The Bioresonanztherapie , BRT abbreviated alternative designations are Mora therapy , biophysical information therapy or multi-resonance therapy is a scientifically documented, alternative medicine method for the treatment of various diseases to serve. This also includes clinical pictures which are unknown in evidence-based medicine and which contradict fundamental knowledge about human physiology (see " Sugar allergy ").
Bioresonance therapy is therefore not part of the range of methods used in scientific medicine. There is no evidence of efficacy beyond placebo effects . Bioresonance therapy has nothing to do with biofeedback or bioenergetic analysis , which has evolved from psychoanalysis .
The bioresonance methods are derived from the radionics developed by Albert Abrams in the USA in 1920 , which the American Medical Association called “ the dean of twentieth century charlatans ” (German: “Dean of the Quacks of the 20th Century”). The procedures were introduced in 1977 by the German Scientologist Franz Morell and his son-in-law, the engineer Erich Rasche, as MORA therapy .
In order not to be moved any further close to Scientology, several important therapist associations renamed themselves in the 1990s and banned “bioresonance” from their naming. Similar processes exist under the names of biocommunication, bicom, multicom and multiresonance therapy, biophysical information therapy (BIT), diagnostic resonance therapy (DRT), sequential frequency diagnostics, lycotronic therapy, SomaDyne, VegaSTT or matrix regeneration therapy.
To measure, the test person touches a device with at least two electrodes , the functionality of which is not disclosed by the manufacturer. Presumably they measure the skin resistance, similar to a lie detector , electroacupuncture according to Voll (EAV) or the e-meter used in Scientology - L. Ron Hubbard , founder of Scientology, developed a "radionics" device. Some devices amplify electrical signals in the low frequency range like the amplifier of a stereo system, whereby illnesses are supposed to show up as an alleged disturbance in the frequency pattern. The manufacturers claim that the method measures an electromagnetic field that is individual for each person (individual frequency pattern) and controls all biochemical processes in the body. This field is read out via so-called "scalar waves", which are neither known nor ever proven in physics .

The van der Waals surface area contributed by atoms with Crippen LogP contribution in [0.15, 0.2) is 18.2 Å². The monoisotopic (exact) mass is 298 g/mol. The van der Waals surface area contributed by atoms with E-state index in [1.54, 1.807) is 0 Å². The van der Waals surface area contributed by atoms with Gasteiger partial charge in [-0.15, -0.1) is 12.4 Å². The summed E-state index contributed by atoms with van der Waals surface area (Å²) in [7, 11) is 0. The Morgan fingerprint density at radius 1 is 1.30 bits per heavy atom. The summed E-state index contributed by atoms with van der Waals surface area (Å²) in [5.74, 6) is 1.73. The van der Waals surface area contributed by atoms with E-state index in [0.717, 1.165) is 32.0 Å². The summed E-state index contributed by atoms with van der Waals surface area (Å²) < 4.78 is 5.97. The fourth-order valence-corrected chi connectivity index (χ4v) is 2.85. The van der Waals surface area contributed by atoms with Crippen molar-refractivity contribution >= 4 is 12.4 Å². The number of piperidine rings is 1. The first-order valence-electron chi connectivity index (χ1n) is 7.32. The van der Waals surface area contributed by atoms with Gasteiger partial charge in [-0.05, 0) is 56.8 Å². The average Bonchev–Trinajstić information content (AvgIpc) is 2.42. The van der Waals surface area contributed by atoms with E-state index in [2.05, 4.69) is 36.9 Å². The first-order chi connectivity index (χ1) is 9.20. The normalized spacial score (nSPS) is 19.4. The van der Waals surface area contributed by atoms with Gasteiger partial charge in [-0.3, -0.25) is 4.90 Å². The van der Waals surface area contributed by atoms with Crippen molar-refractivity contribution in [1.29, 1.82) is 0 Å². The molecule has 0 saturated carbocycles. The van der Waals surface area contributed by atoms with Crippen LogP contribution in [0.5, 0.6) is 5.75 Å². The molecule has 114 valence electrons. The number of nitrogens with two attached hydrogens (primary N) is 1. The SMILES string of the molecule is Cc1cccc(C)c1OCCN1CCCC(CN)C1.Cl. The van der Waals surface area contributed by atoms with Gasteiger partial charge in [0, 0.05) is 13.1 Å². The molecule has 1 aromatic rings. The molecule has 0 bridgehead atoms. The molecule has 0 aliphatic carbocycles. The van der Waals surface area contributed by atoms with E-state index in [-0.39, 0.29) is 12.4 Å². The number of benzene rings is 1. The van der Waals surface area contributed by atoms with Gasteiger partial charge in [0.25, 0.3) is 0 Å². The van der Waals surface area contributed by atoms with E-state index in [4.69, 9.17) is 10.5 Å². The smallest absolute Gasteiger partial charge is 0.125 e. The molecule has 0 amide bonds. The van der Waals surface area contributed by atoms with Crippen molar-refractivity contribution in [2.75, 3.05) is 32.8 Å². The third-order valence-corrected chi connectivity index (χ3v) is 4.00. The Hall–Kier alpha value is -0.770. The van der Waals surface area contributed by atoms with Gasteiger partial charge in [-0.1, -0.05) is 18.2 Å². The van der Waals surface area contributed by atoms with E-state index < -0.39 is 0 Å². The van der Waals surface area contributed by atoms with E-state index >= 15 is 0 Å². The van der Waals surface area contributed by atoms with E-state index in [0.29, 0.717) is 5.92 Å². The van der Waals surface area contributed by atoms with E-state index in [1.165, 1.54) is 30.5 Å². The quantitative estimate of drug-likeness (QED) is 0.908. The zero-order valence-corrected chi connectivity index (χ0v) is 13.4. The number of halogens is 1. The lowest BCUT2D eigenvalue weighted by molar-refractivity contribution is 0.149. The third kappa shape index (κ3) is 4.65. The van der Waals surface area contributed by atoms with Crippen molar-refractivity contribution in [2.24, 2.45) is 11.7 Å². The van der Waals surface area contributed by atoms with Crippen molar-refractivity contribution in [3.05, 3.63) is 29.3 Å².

No evidence has yet been provided for the normal or pathological frequency patterns claimed by the advocates of bioresonance therapy. There are also no physical and biological bases for a "deletion" of such frequency patterns in the body scientifically proven, as is assumed by the representatives of bioresonance therapy. The manufacturers of these devices confirm on the relevant websites that there is no scientific proof of the functionality of their devices.
There is no proof of effectiveness, in the literature the process is also referred to as pseudoscience , and it also leads “patients astray”. Also Stiftung Warentest came in the early 90s to the conclusion that Bioresonanztherapie "are considered speculative and misleading the patients' needs. As a result, the procedure can be harmful to the patient's health.
A large number of scientific studies have shown that bioresonance therapy is not effective for treating allergies in children.
The bioresonance devices (e.g. Bioscan-SWA or Vieva Vital-Analyzer) were examined on the basis of various test subjects and patients; existing diagnoses of sick patients were not recognized. In addition, the devices could not distinguish between living and dead matter (meat loaf, a corpse). Probably only a software generates corresponding health parameters with strong standard deviations. Sports medicine specialist Daniel Pugge showed that no signals are transferred from the device to the PC, and that no data is transferred from the hand electrode to the device. Overall, the aim of the process is to sell as many dietary supplements as possible.
Position of the health insurance companies and private health insurers
Due to the lack of scientific proof of effectiveness of the biophysical treatment concept, the joint federal committee of doctors and health insurance companies has excluded bioresonance therapy from being generally eligible for reimbursement in the statutory health insurance system in Germany. Reimbursement of costs by a health insurance company therefore requires a so-called individual decision by them. Private health insurers , too, largely refuse to cover treatment costs on the grounds that bioresonance therapy is not scientifically recognized. This also applies to a large part of the supplementary tariffs that pay according to the Hufeland directory , in which bioresonance therapy is listed.
In Switzerland, on the other hand, bioresonance therapy is financed by some health insurance companies as part of additional insurance.
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